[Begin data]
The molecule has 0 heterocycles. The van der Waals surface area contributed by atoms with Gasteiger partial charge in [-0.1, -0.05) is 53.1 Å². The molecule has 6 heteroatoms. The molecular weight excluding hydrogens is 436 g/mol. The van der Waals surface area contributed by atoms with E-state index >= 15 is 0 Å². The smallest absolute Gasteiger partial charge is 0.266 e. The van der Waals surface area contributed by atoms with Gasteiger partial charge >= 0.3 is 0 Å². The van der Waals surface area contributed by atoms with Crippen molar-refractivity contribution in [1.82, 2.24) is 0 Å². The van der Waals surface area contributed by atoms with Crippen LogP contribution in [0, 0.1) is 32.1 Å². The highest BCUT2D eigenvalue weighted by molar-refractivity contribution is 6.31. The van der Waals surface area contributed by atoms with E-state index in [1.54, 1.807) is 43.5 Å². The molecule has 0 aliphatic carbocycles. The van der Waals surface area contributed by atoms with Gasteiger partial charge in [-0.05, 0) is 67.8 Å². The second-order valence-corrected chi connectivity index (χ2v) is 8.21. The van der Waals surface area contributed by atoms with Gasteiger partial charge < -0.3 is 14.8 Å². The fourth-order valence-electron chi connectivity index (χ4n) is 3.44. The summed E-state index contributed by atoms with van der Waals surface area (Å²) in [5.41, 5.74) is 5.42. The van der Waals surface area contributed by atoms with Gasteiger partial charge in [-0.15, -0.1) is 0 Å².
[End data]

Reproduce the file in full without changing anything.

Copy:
The molecule has 0 heterocycles. The van der Waals surface area contributed by atoms with Gasteiger partial charge in [-0.1, -0.05) is 53.1 Å². The molecule has 6 heteroatoms. The molecular weight excluding hydrogens is 436 g/mol. The van der Waals surface area contributed by atoms with E-state index >= 15 is 0 Å². The smallest absolute Gasteiger partial charge is 0.266 e. The van der Waals surface area contributed by atoms with Gasteiger partial charge >= 0.3 is 0 Å². The van der Waals surface area contributed by atoms with Crippen molar-refractivity contribution in [1.82, 2.24) is 0 Å². The van der Waals surface area contributed by atoms with Crippen LogP contribution in [0, 0.1) is 32.1 Å². The highest BCUT2D eigenvalue weighted by molar-refractivity contribution is 6.31. The van der Waals surface area contributed by atoms with E-state index in [1.54, 1.807) is 43.5 Å². The molecule has 0 aliphatic carbocycles. The van der Waals surface area contributed by atoms with Gasteiger partial charge in [-0.05, 0) is 67.8 Å². The second-order valence-corrected chi connectivity index (χ2v) is 8.21. The van der Waals surface area contributed by atoms with Gasteiger partial charge < -0.3 is 14.8 Å². The fourth-order valence-electron chi connectivity index (χ4n) is 3.44. The summed E-state index contributed by atoms with van der Waals surface area (Å²) in [5.41, 5.74) is 5.42. The van der Waals surface area contributed by atoms with Gasteiger partial charge in [-0.15, -0.1) is 0 Å².